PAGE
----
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Tech's Mostly Steady Outlook

When will the technology industry resume its boom? It's not likely to happen in 2005. As in 2004, Standard & Poor's Ratings Services expects the current year to be one of moderate growth in spending on tech products and services, rising at a rate in the mid-single digits. Growth likely will continue to be uneven, both between and within the various tech sectors.

How are key groups likely to fare? Following several years of extremely strong growth, semiconductor revenues have slowed since the summer of 2004 and likely will be flat to modestly down in 2005. Telecommunications equipment likely will be modestly positive, continuing the stabilization that began last year, following the severe decline from the 2000 peak.

BOLSTERED MEASURES. Unlike these two cyclical sectors, software and services should continue their steady, moderate growth. Technology shifts, like the early transition from circuit-based telephony to voice-over-Internet protocol (VoIP), from 200mm to 300mm semiconductor wafers, and to third-generation (3G) wireless standards, will create above-average growth opportunities in equipment manufacturing, handsets, flash memory, and logic chips.

The general trend of stabilization to moderate sales growth should help bolster tech companies' financial measures. This was evident in the modestly positive credit trend in the first quarter of the year, as the number of companies whose ratings outlooks were upgraded to positive outstripped the number moved to negative by a wide margin. A balanced credit trend for the year also is anticipated, because a focus on cost reductions over the preceding three years is helping to offset pricing pressures across almost all sectors.

Of course, not all tech companies are in the same financial shape. The stronger players have built up substantial excess liquidity during the recovery from the collapse of the tech bubble in 2000, and companies like Hewlett-Packard (HPQ), IBM,(IBM), Intel (INTC), and Microsoft (MSFT) have begun to return this cash to shareholders in the form of stepped-up share repurchases and increased or special dividends. Standard & Poor's

credit ratings on those four companies were affirmed, despite the substantial size of the repurchases and dividends.

WHAT'S AHEAD? Also, we expect consolidation in both the software and the services sectors to continue in 2005. The ratings impacts could vary -- Oracle's (ORCL) $10 billion acquisition of PeopleSoft and its pending $700 million deal to buy Retek (RETK) had no ratings impact, nor did IBM's recently announced $1.1 billion purchase of Ascential Software. SunGard (SDS) already was on CreditWatch with negative implications because of a planned split-off of one of its units when reports of a possible $11 billion private equity deal surfaced. The deal would have a downside impact on SunGard'S investment-grade ratings if successful.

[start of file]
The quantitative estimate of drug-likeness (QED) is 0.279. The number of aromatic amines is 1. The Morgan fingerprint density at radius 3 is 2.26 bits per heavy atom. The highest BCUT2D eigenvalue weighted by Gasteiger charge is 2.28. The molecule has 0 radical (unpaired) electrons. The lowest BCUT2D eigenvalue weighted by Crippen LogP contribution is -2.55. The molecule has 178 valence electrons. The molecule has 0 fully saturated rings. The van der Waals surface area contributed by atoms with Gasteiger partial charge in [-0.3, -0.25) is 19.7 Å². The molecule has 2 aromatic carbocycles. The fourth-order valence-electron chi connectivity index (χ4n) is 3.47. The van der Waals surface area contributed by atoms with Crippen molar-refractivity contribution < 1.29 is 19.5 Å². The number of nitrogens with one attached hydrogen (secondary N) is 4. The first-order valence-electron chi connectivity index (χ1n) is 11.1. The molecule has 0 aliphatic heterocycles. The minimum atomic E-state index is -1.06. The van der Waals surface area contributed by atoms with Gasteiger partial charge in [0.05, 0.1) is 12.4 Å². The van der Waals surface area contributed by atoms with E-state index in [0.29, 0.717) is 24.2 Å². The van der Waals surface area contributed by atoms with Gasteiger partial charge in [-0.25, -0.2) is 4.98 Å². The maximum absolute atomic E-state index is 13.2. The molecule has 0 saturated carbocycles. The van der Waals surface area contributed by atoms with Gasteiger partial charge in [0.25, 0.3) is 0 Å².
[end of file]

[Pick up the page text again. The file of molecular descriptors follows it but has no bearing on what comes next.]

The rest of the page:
What does S&P Ratings see ahead for key sectors within the technology group? Here's a sector-by-sector look (also see S&P's Tech Company Report Card, Pt. 1 for company-by-company outlook summaries).

Computer manufacturers. Our outlook for U.S. computer hardware spending remains moderately optimistic. Unit volumes are expected to grow at double-digit rates, but highly competitive industry pricing conditions will dampen sales growth in dollar terms. Corporate spending on computer hardware should grow in the mid-single digits in 2005. Although demand for Intel- and Linux-based servers is expected to be stronger than overall spending growth, outlays for high-end systems -- especially for UNIX platforms -- are expected to be flat to slightly lower in 2005.

The need for continued investment in e-commerce and Web-based technologies should continue to support a positive spending outlook over the intermediate term. But once again, highly competitive industry conditions will continue to pressure computer hardware profitability for most original equipment manufacturers (OEMs).

Electronics distributors. Revenue trends for distributors of electronic components and computer products are expected to track growth in technology spending. Industry growth is expected to be in the 5% to 10% range, with rates at the upper end of the range for broad-line, global distributors participating in multiple sectors that benefit from a presence in higher-growth regions.